Many couples `still do' take vows seriously

Program at Arena draws 5,000 pairs for renewal of spark

July 16, 2000|By Alice Lukens | Alice Lukens,SUN STAFF

About 5,000 couples gathered at the Baltimore Arena yesterday to renew their marriage vows, participating in one of the latest Christian trends: the anti-divorce movement.

The couples came for a one-day program called "I Still Do," designed to help couples rekindle the spark in their marriages. There were young couples not married yet, and elderly couples, married 50 years. There were contented couples, hoping to prevent problems, and discontented couples, trying to make things right again.

There was at least one couple - Ajai and Anju Joy - from an arranged marriage. The Philadelphians, both 29, have been married 1 1/2 years but attended their first marriage seminar after six weeks. They woke at 5 a.m. yesterday to drive to Baltimore to attend "I Still Do."

"We want to do this before we make mistakes," explained Anju Joy, a homemaker who said she's still adjusting to married life.

"I Still Do," in its second year, is the brainchild of the Rev. Dennis Rainey, executive director of FamilyLife, a nonprofit ministry based in Little Rock, Ark. He said his aim is to "build a movement nationwide that says no to divorce."

About 80,000 people have attended the seminar in eight cities, including Baltimore. The event is scheduled to move on to Grand Rapids, Mich., Pittsburgh, Houston and Memphis, Tenn.

Admission per person was $75 at the door; an advance ticket cost $55. Bonnie Cuocci of White Marsh received a ticket to "I Still Do" as a surprise sixth-anniversary present from her husband, who also attended.

The conference, which resembles Promise Keepers - a fundamentalist Christian men's movement - includes lectures, lunch and a marriage-covenant document to be signed by couples in front of family and friends.

Of the certificate, Rainey said, "I wanted to create a document that children would fight over when their parents died."

Lecture topics included "Communication Skills for Lovers" and "Unlock the Door to Intimacy." During breaks, participants perused books such as "Never Walk Away" and "Parenting Today's Adolescent."

Soaring divorce rates

The "I Still Do" movement comes as divorce rates are soaring. Studies show that up to half of all marriages end in divorce. In 1998, there were 19.4 million divorced U.S. adults, representing about 10 percent of the population.

Rainey said he started "I Still Do" to battle the high divorce rate.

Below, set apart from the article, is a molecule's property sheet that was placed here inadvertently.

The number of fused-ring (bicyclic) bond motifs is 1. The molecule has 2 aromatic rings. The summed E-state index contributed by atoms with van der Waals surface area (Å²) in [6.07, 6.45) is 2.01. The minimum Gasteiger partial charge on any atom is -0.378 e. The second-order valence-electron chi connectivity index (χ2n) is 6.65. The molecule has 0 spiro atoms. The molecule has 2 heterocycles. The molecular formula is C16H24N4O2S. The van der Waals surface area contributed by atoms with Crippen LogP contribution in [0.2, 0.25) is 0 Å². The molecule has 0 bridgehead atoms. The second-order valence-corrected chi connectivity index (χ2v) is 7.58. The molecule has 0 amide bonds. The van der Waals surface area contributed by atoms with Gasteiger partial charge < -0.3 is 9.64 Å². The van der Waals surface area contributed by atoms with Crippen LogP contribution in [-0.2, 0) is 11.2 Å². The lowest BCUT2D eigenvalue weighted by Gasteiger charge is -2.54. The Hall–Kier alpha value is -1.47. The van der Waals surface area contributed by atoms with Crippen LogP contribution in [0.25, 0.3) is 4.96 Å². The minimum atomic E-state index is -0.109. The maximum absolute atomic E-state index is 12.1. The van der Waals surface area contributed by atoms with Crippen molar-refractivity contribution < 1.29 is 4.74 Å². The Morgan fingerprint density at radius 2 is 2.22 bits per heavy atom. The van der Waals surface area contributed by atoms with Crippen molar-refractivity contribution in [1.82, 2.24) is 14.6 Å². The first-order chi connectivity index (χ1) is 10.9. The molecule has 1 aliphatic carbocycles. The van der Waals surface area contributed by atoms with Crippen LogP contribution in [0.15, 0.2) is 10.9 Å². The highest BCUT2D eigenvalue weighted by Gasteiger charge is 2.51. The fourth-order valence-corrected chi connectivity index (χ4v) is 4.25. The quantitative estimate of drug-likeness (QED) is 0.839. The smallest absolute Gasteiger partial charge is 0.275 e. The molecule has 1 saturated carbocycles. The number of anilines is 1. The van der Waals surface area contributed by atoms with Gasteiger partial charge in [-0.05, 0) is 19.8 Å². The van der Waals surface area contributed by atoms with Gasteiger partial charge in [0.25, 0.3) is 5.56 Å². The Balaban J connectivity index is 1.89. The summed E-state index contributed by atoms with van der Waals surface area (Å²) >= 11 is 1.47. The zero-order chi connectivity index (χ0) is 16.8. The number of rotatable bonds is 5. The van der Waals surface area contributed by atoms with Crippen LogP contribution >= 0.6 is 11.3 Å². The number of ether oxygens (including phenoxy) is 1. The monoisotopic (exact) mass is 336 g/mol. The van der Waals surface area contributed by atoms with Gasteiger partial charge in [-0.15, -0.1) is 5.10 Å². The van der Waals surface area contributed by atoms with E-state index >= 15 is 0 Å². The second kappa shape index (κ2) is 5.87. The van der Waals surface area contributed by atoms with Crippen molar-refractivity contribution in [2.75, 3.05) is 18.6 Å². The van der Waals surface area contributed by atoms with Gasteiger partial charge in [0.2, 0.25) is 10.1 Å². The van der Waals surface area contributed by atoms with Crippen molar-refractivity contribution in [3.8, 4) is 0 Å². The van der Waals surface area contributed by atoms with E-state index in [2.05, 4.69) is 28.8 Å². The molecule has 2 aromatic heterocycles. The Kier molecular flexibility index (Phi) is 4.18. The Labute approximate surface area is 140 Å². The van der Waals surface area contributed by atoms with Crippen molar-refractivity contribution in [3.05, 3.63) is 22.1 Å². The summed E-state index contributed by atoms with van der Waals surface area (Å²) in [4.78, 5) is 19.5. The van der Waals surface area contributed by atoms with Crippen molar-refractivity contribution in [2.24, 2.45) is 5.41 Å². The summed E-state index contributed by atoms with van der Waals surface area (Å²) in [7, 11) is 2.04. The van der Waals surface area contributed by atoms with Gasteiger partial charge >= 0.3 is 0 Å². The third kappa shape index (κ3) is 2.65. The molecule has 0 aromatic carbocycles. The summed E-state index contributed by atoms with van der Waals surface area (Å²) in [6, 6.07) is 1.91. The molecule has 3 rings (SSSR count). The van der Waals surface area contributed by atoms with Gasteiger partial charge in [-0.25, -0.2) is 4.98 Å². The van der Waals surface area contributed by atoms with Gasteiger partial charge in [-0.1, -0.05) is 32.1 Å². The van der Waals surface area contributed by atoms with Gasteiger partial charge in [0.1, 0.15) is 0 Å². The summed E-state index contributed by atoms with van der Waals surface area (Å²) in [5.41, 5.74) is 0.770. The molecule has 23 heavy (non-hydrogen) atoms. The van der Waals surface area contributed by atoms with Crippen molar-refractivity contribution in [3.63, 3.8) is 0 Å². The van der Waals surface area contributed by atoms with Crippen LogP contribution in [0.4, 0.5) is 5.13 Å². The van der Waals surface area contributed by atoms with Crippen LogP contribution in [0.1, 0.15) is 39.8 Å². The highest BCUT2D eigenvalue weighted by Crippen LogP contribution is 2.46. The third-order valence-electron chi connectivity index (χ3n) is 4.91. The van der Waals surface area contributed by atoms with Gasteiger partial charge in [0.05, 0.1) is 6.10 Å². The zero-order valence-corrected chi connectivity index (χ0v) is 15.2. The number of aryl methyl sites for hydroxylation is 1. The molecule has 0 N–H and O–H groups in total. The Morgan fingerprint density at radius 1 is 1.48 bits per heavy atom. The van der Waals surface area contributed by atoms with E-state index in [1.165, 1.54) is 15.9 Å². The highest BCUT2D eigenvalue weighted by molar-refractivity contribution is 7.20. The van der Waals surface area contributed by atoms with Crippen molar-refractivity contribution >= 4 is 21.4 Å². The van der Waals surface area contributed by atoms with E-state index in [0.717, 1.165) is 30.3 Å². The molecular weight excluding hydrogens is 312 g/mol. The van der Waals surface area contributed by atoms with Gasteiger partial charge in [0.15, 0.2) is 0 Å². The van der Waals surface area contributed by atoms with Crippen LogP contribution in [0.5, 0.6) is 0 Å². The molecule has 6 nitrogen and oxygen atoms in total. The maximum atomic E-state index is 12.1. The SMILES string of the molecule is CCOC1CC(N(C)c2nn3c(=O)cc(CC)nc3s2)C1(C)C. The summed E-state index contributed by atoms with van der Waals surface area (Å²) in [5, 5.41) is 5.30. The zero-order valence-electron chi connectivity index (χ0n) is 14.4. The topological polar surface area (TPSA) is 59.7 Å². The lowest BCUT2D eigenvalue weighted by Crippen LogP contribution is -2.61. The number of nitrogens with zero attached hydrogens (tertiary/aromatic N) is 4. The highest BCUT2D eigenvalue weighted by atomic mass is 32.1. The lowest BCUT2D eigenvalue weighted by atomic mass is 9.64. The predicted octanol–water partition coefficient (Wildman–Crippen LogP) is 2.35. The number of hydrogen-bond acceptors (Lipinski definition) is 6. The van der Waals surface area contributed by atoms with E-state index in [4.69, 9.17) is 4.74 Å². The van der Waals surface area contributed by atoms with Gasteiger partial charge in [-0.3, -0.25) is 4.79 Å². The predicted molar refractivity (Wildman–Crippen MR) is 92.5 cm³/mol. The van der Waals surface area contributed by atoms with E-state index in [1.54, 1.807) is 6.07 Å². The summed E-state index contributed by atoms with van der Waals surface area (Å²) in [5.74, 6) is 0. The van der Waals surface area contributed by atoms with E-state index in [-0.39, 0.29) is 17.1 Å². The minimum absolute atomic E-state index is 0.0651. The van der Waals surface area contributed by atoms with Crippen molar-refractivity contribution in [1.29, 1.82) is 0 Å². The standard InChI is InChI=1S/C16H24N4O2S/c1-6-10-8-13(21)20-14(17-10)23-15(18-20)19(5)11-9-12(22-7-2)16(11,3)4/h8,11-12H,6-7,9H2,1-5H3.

"We now have no-fault divorce in all 50 states," he said, "and what's no one's fault is no one's responsibility."

Rainey said he believes that the way to a happy marriage can be found in the Bible. Although he said he does not belong to a denomination, he supports Southern Baptist views of marriage, including the admonition that a woman should submit to her husband.

"We have a generation of people who are growing up today who don't understand what love is," he told the crowd yesterday. "There is a real love, a love that stepped out of eternity and became flesh."

Founded in 1976 by the international evangelical group Campus Crusade for Christ, FamilyLife conducts weekly radio broadcasts and regional marriage and parent conferences. The organization says that more than 2 million people tune into FamilyLife Today radio broadcasts every week and that about 890,000 have attended FamilyLife events and conferences during the past 24 years.

A reminder

Anissa Brown of Bowie said she and her husband came to the conference to remind each other why they got married.

"It's important to remind us you need to continue working on your marriage, no matter what," she said. "We have one child, and we're working, and amid the hustle and bustle, you kind of forget the gift that God has given you."

Brown, 31, said she wants to have a covenant ceremony in which she and her husband, Anthony Brown, 33, will renew their vows.

Bonita Thornton, a 49-year-old Baltimore resident who volunteers for FamilyLife and leads Bible study groups, attended the conference with her husband, Tazwell Thornton.

"I can learn how to really love up that guy, and he can learn to love me," she said. "Marriage isn't just a contract. Couples want to do the marriage thing right."

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